As the COVID-19 pandemic continues to reshape our world, more consumers have begun shopping online in greater numbers and frequency. A recent report showed United States customers bought over $183 billion in goods – all online – from March 2020 to February 2021. Although more and more people are buying products online, local merchants are not necessarily benefiting from this massive increase in online shopping.

Some College of Charleston students want to change that trend.

Four CofC students in the Stuart M. Williams Impact Scholars Program in the School of Business have developed the Impact Hub CHS project. The purpose of the project is to develop an e-commerce platform that allows Charleston-based companies to sell their products directly to local residents, thus ensuring that local money will stay in the local community.

“Essentially, we want to revitalize our economy,” says CofC Honors College student Jody Bell, who is majoring in finance. “COVID-19 has wreaked havoc on our economy, and even now with tourism down and many people still reliant on online shopping to stay safe, our local businesses continue to suffer. We aim to provide the safety of online shopping in a convenient manner that allows Charleston residents to still support local businesses.”

businesses on king street in downtown charleston

Charleston businesses, including those on King Street, can get additional exposure to local consumers through Impact Hub CHS.

The platform allows any business within the Charleston area to list their products and services on the site free of charge. Using a unique ranking system, consumers can select which products or services to buy based upon how much of your money will remain in our economy.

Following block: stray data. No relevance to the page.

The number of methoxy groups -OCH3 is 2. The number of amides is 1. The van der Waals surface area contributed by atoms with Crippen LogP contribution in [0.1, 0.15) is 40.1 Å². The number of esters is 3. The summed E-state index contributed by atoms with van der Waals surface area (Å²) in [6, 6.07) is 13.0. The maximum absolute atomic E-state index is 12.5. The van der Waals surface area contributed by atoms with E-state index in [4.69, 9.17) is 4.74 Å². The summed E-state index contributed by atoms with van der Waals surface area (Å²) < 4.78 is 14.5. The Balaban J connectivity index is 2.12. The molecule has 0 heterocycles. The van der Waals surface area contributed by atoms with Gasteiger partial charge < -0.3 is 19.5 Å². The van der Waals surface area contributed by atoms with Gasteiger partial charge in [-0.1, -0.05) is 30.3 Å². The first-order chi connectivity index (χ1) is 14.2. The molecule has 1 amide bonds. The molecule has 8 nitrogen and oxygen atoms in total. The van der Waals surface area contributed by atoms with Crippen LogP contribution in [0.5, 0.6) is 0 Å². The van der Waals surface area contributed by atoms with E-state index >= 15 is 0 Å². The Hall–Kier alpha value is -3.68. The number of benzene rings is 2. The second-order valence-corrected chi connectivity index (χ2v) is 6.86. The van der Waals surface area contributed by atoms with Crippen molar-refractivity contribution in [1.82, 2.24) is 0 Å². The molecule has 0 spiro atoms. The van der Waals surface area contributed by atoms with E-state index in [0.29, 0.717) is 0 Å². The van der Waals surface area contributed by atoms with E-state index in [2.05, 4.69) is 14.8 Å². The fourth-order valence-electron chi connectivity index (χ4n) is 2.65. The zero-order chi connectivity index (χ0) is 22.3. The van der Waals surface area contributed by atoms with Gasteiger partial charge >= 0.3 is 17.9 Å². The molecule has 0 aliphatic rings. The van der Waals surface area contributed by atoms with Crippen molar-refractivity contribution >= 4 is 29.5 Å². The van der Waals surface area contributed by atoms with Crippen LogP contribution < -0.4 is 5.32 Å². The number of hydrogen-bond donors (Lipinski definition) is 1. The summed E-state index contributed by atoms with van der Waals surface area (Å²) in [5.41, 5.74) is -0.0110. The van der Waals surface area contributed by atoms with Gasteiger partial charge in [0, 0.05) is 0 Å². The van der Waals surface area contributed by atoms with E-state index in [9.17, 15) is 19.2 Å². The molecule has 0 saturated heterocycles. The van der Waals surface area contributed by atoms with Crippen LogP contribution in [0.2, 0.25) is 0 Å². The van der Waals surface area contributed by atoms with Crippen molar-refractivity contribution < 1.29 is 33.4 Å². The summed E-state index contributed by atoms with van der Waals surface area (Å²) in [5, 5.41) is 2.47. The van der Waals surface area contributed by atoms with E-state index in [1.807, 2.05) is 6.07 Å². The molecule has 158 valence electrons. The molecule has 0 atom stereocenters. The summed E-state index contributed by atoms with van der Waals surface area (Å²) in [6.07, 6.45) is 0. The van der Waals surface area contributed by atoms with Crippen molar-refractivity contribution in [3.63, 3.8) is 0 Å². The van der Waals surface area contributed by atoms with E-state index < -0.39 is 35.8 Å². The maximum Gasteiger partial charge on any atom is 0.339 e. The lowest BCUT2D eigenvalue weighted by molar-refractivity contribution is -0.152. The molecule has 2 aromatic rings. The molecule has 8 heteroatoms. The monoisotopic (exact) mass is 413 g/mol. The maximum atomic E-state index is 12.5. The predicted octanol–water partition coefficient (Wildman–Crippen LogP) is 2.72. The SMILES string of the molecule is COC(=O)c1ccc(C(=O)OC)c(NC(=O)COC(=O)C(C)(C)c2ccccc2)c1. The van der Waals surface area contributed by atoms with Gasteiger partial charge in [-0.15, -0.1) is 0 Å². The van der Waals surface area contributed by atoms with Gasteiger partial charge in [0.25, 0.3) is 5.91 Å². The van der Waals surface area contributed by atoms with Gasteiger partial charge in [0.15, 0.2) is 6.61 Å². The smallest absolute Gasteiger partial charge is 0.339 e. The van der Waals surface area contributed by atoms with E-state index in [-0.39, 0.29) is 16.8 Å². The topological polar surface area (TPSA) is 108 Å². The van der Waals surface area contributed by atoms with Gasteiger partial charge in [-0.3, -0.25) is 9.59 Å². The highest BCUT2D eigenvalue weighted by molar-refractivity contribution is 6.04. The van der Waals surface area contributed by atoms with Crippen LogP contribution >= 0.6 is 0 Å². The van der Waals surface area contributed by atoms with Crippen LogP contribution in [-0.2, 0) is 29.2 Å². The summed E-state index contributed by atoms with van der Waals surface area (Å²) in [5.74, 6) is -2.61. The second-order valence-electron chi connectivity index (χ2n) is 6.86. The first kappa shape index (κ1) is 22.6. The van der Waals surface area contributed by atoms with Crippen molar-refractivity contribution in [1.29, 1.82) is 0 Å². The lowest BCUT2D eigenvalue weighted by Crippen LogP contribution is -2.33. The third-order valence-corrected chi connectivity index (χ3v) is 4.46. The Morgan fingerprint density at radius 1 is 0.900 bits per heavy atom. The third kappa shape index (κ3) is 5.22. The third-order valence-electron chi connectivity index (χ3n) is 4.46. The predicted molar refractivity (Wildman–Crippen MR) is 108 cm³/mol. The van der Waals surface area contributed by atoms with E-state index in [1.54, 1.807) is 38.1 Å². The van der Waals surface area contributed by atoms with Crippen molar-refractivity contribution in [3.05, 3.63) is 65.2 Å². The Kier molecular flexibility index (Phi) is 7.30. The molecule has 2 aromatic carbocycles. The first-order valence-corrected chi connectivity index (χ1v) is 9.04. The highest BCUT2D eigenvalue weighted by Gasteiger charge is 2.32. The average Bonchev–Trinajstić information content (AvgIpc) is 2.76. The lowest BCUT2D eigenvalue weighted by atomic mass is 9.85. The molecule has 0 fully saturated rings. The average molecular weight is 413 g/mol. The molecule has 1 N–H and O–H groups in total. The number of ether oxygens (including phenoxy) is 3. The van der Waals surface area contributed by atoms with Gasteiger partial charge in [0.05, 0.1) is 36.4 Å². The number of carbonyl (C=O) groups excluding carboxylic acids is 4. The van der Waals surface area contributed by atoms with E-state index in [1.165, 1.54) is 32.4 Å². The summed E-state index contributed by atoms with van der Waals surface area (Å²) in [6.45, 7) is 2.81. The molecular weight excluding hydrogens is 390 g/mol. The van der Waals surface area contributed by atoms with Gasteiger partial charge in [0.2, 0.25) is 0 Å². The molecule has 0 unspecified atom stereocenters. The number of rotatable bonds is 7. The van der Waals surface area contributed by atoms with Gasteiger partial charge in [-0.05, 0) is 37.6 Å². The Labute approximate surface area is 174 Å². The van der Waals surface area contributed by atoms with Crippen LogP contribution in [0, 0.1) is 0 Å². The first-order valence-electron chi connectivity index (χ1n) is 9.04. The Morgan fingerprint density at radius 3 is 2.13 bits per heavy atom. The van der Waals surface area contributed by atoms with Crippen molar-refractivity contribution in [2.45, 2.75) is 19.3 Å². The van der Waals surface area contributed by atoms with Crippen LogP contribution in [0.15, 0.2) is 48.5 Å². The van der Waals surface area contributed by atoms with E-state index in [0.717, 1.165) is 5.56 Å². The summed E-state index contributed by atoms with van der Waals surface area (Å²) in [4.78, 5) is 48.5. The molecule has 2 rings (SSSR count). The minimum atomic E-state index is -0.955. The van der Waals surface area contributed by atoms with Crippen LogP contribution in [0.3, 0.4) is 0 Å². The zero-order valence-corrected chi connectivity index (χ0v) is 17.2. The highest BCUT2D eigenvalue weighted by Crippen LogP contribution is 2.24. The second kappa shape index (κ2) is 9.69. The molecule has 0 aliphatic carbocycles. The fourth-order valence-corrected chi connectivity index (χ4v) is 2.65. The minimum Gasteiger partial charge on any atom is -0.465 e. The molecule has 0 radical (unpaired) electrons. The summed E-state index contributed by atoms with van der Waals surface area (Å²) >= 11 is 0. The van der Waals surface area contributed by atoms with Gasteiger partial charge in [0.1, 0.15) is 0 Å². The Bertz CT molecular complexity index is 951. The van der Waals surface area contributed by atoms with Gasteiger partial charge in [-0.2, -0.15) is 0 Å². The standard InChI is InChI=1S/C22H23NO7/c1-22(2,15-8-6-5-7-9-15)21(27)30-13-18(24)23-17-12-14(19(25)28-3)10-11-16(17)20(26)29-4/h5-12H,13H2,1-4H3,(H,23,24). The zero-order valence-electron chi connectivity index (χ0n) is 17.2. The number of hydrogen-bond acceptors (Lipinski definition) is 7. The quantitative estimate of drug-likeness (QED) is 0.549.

“Now, more than ever, my family has been emphasizing the importance of supporting local businesses,” says CofC Honors College student Caroline Greer, who is majoring in economics. “One issue I noticed is that there was no centralized database that made these companies accessible. This project is the best answer, giving businesses exposure to new buyers and allowing shoppers the ability to make a deliberate impact.”

Stuart Williams, an entrepreneur-in-residence for the College’s School of Business, says the idea of the Impact Hub CHS was born after a conversation with Charleston Mayor John Tecklenburg.

“Charleston has not been immune to the economic effects of COVID and as a region we have closed hundreds of businesses, thousands of people have been laid off, and thousands of our most vulnerable neighbors are at higher levels of risk than in recent memory,” says Williams. “Mayor Tecklenburg wanted to find ways to help existing businesses grow and create new impact focused businesses while helping our most vulnerable neighbors. The result is Impact HUB CHS and it is a great example of how public/private collaborations can be used to help our community”.

Additional information on the Impact Hub CHS project can be found at